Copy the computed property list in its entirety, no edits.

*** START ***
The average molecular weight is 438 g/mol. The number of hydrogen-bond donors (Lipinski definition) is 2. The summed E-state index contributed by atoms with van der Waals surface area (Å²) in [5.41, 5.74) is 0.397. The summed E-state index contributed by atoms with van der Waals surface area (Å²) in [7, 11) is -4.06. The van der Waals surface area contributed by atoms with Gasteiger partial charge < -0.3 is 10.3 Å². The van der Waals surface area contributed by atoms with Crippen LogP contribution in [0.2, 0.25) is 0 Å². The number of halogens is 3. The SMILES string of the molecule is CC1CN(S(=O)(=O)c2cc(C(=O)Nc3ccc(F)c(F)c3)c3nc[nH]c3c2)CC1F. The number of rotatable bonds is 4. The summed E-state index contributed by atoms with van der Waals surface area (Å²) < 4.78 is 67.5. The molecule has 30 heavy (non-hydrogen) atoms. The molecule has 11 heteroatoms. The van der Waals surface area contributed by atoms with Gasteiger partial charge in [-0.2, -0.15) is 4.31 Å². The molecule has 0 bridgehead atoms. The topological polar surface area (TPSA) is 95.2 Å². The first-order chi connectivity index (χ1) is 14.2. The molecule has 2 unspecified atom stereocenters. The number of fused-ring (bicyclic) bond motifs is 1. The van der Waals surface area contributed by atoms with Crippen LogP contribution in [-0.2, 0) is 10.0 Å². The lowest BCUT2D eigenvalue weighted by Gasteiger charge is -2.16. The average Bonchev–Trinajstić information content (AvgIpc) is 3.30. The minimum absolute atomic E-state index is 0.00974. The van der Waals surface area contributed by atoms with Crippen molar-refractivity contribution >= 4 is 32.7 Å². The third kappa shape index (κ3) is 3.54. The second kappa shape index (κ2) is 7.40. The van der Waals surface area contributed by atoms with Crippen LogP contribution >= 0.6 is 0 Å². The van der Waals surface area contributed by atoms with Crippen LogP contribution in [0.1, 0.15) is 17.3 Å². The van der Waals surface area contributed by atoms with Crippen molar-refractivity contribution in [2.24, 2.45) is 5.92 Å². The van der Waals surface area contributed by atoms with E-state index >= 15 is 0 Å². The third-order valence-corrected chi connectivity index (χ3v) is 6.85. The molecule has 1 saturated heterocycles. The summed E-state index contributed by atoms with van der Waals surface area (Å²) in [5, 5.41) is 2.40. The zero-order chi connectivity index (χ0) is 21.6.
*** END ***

The average molecular weight is 438 g/mol. The number of hydrogen-bond donors (Lipinski definition) is 2. The summed E-state index contributed by atoms with van der Waals surface area (Å²) in [5.41, 5.74) is 0.397. The summed E-state index contributed by atoms with van der Waals surface area (Å²) in [7, 11) is -4.06. The van der Waals surface area contributed by atoms with Gasteiger partial charge < -0.3 is 10.3 Å². The van der Waals surface area contributed by atoms with Crippen LogP contribution in [0.2, 0.25) is 0 Å². The number of halogens is 3. The SMILES string of the molecule is CC1CN(S(=O)(=O)c2cc(C(=O)Nc3ccc(F)c(F)c3)c3nc[nH]c3c2)CC1F. The number of rotatable bonds is 4. The summed E-state index contributed by atoms with van der Waals surface area (Å²) < 4.78 is 67.5. The molecule has 30 heavy (non-hydrogen) atoms. The molecule has 11 heteroatoms. The van der Waals surface area contributed by atoms with Gasteiger partial charge in [-0.2, -0.15) is 4.31 Å². The molecule has 0 bridgehead atoms. The topological polar surface area (TPSA) is 95.2 Å². The first-order chi connectivity index (χ1) is 14.2. The molecule has 2 unspecified atom stereocenters. The number of fused-ring (bicyclic) bond motifs is 1. The van der Waals surface area contributed by atoms with Crippen LogP contribution in [-0.2, 0) is 10.0 Å². The lowest BCUT2D eigenvalue weighted by Gasteiger charge is -2.16. The average Bonchev–Trinajstić information content (AvgIpc) is 3.30. The minimum absolute atomic E-state index is 0.00974. The van der Waals surface area contributed by atoms with Crippen molar-refractivity contribution >= 4 is 32.7 Å². The third kappa shape index (κ3) is 3.54. The second kappa shape index (κ2) is 7.40. The van der Waals surface area contributed by atoms with Crippen LogP contribution >= 0.6 is 0 Å². The van der Waals surface area contributed by atoms with Crippen LogP contribution in [0.1, 0.15) is 17.3 Å². The van der Waals surface area contributed by atoms with Crippen molar-refractivity contribution in [2.24, 2.45) is 5.92 Å². The van der Waals surface area contributed by atoms with E-state index >= 15 is 0 Å². The third-order valence-corrected chi connectivity index (χ3v) is 6.85. The molecule has 1 saturated heterocycles. The summed E-state index contributed by atoms with van der Waals surface area (Å²) in [5, 5.41) is 2.40. The zero-order chi connectivity index (χ0) is 21.6.